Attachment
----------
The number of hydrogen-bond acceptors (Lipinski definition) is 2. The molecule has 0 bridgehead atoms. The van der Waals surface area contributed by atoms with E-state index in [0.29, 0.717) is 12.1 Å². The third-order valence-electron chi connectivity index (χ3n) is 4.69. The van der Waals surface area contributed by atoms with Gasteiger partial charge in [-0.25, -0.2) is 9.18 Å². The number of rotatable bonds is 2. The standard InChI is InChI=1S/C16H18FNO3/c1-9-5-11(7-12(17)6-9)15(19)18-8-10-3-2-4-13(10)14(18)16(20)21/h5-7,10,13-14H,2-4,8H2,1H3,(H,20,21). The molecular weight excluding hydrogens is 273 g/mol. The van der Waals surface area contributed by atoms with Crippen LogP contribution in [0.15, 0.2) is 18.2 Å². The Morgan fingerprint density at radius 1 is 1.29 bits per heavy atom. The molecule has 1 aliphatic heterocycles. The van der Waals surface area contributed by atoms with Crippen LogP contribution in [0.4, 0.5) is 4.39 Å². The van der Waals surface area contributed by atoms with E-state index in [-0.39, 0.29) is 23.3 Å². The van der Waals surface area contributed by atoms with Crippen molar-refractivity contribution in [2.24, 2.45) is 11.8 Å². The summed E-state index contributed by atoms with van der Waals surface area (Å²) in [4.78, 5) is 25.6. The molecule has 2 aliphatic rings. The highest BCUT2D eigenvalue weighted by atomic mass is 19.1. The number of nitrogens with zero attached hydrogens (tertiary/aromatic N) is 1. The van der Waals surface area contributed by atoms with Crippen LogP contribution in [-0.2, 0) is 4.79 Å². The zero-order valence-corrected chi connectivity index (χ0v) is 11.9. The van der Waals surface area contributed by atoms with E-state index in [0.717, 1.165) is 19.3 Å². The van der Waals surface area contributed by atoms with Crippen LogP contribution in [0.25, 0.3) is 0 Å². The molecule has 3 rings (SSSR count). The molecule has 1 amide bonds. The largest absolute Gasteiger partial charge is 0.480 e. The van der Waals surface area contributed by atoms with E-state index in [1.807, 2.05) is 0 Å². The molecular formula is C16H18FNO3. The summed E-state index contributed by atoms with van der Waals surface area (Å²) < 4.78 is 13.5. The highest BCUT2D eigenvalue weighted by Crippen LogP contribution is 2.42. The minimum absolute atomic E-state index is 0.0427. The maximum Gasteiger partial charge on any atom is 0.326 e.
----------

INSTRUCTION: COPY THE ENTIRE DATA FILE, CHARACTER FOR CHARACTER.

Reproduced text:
The number of hydrogen-bond acceptors (Lipinski definition) is 2. The molecule has 0 bridgehead atoms. The van der Waals surface area contributed by atoms with E-state index in [0.29, 0.717) is 12.1 Å². The third-order valence-electron chi connectivity index (χ3n) is 4.69. The van der Waals surface area contributed by atoms with Gasteiger partial charge in [-0.25, -0.2) is 9.18 Å². The number of rotatable bonds is 2. The standard InChI is InChI=1S/C16H18FNO3/c1-9-5-11(7-12(17)6-9)15(19)18-8-10-3-2-4-13(10)14(18)16(20)21/h5-7,10,13-14H,2-4,8H2,1H3,(H,20,21). The molecular weight excluding hydrogens is 273 g/mol. The van der Waals surface area contributed by atoms with Crippen LogP contribution in [0.15, 0.2) is 18.2 Å². The Morgan fingerprint density at radius 1 is 1.29 bits per heavy atom. The molecule has 1 aliphatic heterocycles. The van der Waals surface area contributed by atoms with Crippen LogP contribution in [0.4, 0.5) is 4.39 Å². The van der Waals surface area contributed by atoms with E-state index in [-0.39, 0.29) is 23.3 Å². The van der Waals surface area contributed by atoms with Crippen molar-refractivity contribution in [2.24, 2.45) is 11.8 Å². The summed E-state index contributed by atoms with van der Waals surface area (Å²) in [4.78, 5) is 25.6. The molecule has 2 aliphatic rings. The highest BCUT2D eigenvalue weighted by atomic mass is 19.1. The number of nitrogens with zero attached hydrogens (tertiary/aromatic N) is 1. The van der Waals surface area contributed by atoms with Crippen LogP contribution in [-0.2, 0) is 4.79 Å². The zero-order valence-corrected chi connectivity index (χ0v) is 11.9. The van der Waals surface area contributed by atoms with E-state index in [0.717, 1.165) is 19.3 Å². The van der Waals surface area contributed by atoms with Crippen LogP contribution in [0.25, 0.3) is 0 Å². The molecule has 3 rings (SSSR count). The molecule has 1 amide bonds. The largest absolute Gasteiger partial charge is 0.480 e. The van der Waals surface area contributed by atoms with E-state index in [1.807, 2.05) is 0 Å². The molecular formula is C16H18FNO3. The summed E-state index contributed by atoms with van der Waals surface area (Å²) < 4.78 is 13.5. The highest BCUT2D eigenvalue weighted by Crippen LogP contribution is 2.42. The minimum absolute atomic E-state index is 0.0427. The maximum Gasteiger partial charge on any atom is 0.326 e.